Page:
Three UConn medical students and their mentor are back from the 2023 Spine Summit, where they shared their research to peers in neurosurgery and orthopedic spine surgery from throughout the country.
Under the mentorship of Dr. Ian McNeill, one of the neurosurgeons in UConn Health’s Comprehensive Spine Center, rising third-year students Daniella Dennis, Maxime Braun, and Harrison Dieuveuil had two abstracts accepted for presentation. Both had to do with disparities related to patients with Medicaid, based on surveys of neurosurgical institutions and residents.
“This represents the largest number of presentations the University of Connecticut has had at this summit, made more impressive by the fact that our medical students presented this great work,” says Dr. Ketan Bulsara, chief of UConn Health’s Division of Neurosurgery.
The Spine Summit is an annual meeting presented by the American Association of Neurological Surgeons/Congress of Neurological Surgeons Section on Disorders of the Spine and Peripheral Nerves, which brings together neurosurgeons, orthopedic spine surgeons, spine surgery fellows, students, and advanced practice providers in spinal surgery.
“This event offered an incredible opportunity to learn more about the pioneers within the field of spinal neurosurgery, including their personal stories, motivations, and innovations,” Braun says. “We were also given the chance to contribute our own research to the conference; namely, we presented on the disparities in access to spinal neurosurgery for patients covered by Medicaid. I am very grateful for the mentorship at UConn, without which this experience would not have been possible.”
Braun is undecided on her specialty, but says it likely will be in the neurosciences, and she’s also interested in public health and addressing social disparities in health care.
The students prepared a four-minute electronic video presentation with slides that attendees viewed in kiosks at the summit, held this year in Miami Beach, March 16-19.
“It was a great experience for me as this is my first time attending a research conference for a research project,” Dennis says. “I think it was a wonderful opportunity to experience networking with other physicians and medical students as well as learn about the growing field of neurosurgery and spine care.”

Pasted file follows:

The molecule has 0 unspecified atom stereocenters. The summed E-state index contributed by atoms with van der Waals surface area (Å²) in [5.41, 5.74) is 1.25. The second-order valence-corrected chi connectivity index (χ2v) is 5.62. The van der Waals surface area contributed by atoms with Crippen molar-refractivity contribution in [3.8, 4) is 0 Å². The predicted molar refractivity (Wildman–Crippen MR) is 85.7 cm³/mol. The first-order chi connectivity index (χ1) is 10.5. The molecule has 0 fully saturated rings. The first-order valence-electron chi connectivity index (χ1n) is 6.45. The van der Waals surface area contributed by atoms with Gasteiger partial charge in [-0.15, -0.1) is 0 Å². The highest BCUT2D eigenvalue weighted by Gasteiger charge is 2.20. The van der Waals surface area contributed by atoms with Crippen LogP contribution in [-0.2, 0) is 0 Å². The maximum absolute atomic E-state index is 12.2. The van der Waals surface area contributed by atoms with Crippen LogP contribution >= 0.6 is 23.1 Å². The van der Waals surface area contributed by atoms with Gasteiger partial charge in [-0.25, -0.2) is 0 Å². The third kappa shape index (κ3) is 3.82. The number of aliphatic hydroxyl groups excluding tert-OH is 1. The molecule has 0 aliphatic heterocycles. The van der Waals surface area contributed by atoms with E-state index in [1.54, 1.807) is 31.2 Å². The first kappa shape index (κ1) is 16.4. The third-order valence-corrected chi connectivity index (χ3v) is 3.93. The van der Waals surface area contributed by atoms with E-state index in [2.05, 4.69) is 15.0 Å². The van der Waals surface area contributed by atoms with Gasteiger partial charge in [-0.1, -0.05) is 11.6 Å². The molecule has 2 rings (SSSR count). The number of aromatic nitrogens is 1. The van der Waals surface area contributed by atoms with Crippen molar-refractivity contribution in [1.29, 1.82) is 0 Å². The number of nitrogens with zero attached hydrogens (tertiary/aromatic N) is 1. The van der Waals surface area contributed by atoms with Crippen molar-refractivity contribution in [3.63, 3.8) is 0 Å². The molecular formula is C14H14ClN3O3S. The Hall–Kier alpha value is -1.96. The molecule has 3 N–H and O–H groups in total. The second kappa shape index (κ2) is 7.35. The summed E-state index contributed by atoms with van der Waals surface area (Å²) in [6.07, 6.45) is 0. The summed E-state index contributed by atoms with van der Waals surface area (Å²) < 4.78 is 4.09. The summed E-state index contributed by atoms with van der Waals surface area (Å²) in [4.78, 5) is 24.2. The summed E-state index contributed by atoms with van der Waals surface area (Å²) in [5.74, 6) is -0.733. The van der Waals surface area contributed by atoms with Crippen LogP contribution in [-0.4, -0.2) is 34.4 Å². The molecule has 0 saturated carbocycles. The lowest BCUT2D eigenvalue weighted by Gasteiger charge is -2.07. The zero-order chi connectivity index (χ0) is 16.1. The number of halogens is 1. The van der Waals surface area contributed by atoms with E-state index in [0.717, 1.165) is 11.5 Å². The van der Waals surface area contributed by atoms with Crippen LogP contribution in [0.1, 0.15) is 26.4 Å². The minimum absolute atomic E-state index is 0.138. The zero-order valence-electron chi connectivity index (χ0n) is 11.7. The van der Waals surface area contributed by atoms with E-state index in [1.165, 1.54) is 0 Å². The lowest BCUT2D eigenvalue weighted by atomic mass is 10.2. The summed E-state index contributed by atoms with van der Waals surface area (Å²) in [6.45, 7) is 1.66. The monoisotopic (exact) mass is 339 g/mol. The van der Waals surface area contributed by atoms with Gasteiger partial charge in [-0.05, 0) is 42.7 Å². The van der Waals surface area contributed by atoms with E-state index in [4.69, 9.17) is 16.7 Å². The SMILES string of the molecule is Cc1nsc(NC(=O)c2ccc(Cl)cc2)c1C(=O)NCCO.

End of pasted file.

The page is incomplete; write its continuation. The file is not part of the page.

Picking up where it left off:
While she’s keeping an open mind going into her clinical rotations, Dennis says she likes surgery, and attending the Spine Summit has her considering neurosurgery as a potential specialty of interest.
“The conference had many interesting presentations about the complexities of spinal surgery, specific case reports, and ways to improve patient outcomes,” Dieuveuil says. “The most impactful presentations involved surgeons telling personal stories of when they made a mistake or failed and how they used that experience to become better for future patients.”
Dieuveuil describes himself as most interested in neurosurgery as a prospective specialty.
“The importance of the experience for the students is, they’re able to generate research questions that will add to the conversation due to disparities in socio-economic issues in subspecialty care, and health care in general, and also speak to the importance of diversity in medicine,” McNeill says.
Both of the students’ presentations will be candidates for neurosurgery journal publications, he adds.
“I really commend them,” McNeill says. “This is one of the reasons I chose academic medicine and came to UConn, to open doors for students who are hungry for these types of opportunities. My job is to keep that door open so that more students can realize their dreams.”
“Dr. McNeill is recognized nationally for being the founder and leader of Doctors Reaching Minority Males Exploring Neuroscience, a transformative summer mentorship and immersion program,” Bulsara says. “His track record of mentorship combined with our talented medical students at one of the premier public medical schools in the country further highlights the potential for innovative academic contributions that can favorably influence the care of patients regionally and nationally. It also fulfills a critical initiative of the Comprehensive Spine Center, founded by Dr. Hilary Onyiuke and now co-directed by him and Dr. Isaac Moss.”